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Cameras and photography captured my interest years ago as a child with my little Brownie. The cameras have changed over the years until the Digital age when I got really serious about photography. Not only has my work improved, but it has opened many doors to meeting wonderful people along the way. New friendships and learning new skills… I am hopeful that some of my best work is yet to come.

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Comments

  • KatsEye
    KatsEyeover 5 years ago

    Truely awesome. I wonder if they will be at the EAA this year in Oshkosh, WI.

  • Thank you so much. The Blue Angels will be in Seattle this week and is one of the highlights of our Seafair. They will be practicing over Lake Washington and what a sight they are. I always try and be in a good location to capture their antics on Friday when they are doing their practice runs. Just hearing their deafening roar is one of the most moving thing imaginable.

    – Marjorie Wallace

  • Starz
    Starzover 5 years ago

    Fantastic capture Marjie, this is wonderful !!
    it’s been several years since i saw them while at SeaFair,
    Awesome image

  • Thank you so much, Karon. Anyone who has lived in Seattle will know about the BLue Angels and Seafair. Isn’t that sound of them flying past you one of the most emotional feelings? Up on Whidbey Island there is a big billboard with a Navy jet on it and the words “What you hear is the sound of freedom.” Whenever I see the jets, I am reminded of that sign and how important it is for us to remember that.

    – Marjorie Wallace

  • vadim19
    vadim19over 5 years ago

    Wonderful capture!

  • Thank you so much!

    – Marjorie Wallace

  • AnnDixon
    AnnDixonover 5 years ago

    Fantastic capture, well done, xx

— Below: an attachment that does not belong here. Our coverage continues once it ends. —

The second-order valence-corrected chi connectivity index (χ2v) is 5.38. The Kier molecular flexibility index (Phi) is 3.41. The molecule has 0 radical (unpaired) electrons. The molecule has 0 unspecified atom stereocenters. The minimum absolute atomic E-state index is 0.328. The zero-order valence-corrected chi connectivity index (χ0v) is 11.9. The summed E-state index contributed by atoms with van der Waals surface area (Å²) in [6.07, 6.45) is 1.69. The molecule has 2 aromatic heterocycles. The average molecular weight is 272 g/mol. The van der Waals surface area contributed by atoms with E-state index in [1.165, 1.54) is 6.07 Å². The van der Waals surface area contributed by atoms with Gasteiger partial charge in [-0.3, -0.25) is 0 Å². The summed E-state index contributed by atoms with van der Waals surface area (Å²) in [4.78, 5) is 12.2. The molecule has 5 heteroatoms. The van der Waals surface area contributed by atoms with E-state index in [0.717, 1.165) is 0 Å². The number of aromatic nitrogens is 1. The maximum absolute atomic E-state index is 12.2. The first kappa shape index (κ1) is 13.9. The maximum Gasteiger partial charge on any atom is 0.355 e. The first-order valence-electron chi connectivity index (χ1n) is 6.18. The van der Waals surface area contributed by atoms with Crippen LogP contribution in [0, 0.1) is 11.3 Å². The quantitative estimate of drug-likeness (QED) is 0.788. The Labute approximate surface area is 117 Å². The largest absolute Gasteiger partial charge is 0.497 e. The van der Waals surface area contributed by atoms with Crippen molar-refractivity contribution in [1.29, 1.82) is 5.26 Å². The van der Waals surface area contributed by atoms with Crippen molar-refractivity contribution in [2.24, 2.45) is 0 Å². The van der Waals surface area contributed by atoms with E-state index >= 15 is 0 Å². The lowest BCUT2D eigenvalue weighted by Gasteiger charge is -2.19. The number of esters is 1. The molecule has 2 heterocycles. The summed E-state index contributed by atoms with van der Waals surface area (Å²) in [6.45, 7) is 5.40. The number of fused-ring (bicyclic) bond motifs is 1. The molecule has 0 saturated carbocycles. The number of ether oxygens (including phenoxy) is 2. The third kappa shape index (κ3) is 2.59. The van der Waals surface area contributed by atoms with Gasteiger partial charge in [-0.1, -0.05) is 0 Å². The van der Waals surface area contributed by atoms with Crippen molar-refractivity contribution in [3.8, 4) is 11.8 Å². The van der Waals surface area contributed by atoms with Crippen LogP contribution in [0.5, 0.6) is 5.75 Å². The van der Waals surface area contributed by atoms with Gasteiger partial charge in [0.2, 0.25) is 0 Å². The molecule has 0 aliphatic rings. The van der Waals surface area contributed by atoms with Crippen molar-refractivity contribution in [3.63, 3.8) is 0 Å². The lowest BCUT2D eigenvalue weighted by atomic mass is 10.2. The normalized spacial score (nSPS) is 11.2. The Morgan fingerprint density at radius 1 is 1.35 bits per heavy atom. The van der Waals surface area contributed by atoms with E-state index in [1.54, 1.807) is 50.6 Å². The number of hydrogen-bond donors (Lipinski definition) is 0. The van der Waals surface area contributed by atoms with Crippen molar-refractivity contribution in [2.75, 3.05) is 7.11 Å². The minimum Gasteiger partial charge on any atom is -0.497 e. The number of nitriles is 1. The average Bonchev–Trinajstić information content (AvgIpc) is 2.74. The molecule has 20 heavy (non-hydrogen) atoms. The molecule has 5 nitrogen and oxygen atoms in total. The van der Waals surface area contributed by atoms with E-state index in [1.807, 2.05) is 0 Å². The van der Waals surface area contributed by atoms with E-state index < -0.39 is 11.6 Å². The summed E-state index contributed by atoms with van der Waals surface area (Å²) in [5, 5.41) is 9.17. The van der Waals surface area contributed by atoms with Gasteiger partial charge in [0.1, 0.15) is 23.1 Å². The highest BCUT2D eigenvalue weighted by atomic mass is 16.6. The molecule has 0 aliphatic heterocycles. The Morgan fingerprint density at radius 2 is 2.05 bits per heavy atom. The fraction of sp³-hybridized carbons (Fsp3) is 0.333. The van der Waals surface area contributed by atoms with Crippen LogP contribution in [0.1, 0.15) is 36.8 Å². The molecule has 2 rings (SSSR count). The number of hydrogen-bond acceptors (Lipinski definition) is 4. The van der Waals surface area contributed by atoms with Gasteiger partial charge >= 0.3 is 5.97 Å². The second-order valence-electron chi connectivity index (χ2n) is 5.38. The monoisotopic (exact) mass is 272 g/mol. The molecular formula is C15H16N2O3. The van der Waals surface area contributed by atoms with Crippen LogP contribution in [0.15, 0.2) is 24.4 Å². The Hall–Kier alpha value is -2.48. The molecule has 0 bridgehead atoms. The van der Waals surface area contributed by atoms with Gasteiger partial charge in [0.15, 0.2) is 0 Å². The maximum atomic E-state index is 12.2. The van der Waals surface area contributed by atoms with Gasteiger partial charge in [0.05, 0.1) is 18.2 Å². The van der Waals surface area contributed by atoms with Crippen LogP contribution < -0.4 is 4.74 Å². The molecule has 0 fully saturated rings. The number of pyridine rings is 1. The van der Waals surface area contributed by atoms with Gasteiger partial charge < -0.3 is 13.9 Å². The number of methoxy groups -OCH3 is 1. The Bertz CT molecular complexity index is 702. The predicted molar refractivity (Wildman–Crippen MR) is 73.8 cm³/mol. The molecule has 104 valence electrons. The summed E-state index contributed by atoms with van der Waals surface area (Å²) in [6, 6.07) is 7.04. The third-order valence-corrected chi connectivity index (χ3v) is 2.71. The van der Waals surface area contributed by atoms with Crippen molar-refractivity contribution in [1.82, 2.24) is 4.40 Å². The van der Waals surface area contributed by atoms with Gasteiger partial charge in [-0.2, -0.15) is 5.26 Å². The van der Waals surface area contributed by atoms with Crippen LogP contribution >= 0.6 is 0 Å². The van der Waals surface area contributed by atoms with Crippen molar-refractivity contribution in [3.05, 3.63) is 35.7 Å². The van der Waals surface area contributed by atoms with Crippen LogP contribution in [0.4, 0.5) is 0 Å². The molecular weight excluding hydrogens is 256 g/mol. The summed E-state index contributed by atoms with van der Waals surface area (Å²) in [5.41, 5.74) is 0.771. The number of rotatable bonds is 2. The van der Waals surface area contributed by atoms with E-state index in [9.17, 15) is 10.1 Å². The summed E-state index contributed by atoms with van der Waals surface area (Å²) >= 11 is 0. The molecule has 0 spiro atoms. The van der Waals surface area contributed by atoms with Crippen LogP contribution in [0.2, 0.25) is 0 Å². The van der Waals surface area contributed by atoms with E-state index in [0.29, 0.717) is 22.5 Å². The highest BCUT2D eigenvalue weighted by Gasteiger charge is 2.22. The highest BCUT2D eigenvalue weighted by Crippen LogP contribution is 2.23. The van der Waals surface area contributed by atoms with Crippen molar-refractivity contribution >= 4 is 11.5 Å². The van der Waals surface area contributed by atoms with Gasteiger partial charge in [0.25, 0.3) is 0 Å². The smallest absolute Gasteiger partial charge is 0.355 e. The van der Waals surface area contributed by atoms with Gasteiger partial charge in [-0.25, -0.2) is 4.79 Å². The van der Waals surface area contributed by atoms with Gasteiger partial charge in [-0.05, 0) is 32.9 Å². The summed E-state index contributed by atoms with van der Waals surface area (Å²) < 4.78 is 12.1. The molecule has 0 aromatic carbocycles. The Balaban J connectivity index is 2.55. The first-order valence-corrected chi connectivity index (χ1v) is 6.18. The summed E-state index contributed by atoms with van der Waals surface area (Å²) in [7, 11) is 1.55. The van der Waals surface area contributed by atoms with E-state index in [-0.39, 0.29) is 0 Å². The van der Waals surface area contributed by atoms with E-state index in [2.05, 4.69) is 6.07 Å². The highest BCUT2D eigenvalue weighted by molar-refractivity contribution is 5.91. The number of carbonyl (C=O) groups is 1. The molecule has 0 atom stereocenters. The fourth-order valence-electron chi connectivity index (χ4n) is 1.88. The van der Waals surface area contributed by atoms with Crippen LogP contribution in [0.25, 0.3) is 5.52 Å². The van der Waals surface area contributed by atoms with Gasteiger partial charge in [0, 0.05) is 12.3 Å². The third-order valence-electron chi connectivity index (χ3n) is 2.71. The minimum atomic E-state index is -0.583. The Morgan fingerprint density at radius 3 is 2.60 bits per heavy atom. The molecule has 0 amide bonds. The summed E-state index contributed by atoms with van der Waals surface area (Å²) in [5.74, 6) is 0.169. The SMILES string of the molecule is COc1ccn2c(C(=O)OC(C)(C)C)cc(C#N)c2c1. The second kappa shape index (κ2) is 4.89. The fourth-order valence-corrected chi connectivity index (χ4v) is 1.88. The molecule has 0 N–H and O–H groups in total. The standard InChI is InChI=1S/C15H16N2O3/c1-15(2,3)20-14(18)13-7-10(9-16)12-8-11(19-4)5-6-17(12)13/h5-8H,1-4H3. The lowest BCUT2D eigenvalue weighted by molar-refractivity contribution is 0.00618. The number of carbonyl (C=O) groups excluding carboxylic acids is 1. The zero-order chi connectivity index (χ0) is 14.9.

• Thank you very much, Ann.

    – Marjorie Wallace

  • Marjorie Wallace
    Marjorie Wallaceover 5 years ago

  • S .
    S .over 5 years ago

    beautiful shot !!

  • Thank you very much!

    – Marjorie Wallace

  • Barbara Anderson
    Barbara Andersonover 5 years ago

    Beautiful.

  • Thank you, Barbara.

    – Marjorie Wallace

  • Craig Stronner
    Craig Stronnerover 4 years ago

    Awesome shot Barbara

  • Thank you very much Craig. Your comments mean so much to me. :)

    – Marjorie Wallace

  • Christine Oakley
    Christine Oakleyover 4 years ago

    Congratulations on your feature on 20 April 2010!

    Keep the great work coming!

  • Thank you so very much, Christine for featuring my Blue Angels today. They have truly been around the world many times. :)

    – Marjorie Wallace

  • TEEJAY1309
    TEEJAY1309over 4 years ago


    You are a featured artist this week for Memorial Day. In remembrance of those who fought for freedom…..

  • Thank you very much for featuring my Blue Angels in rememberance of those who fought for freedom…. I am so happy to be featured in ALL ABOUT YOUR BEST WORK on 29 May 2010

    – Marjorie Wallace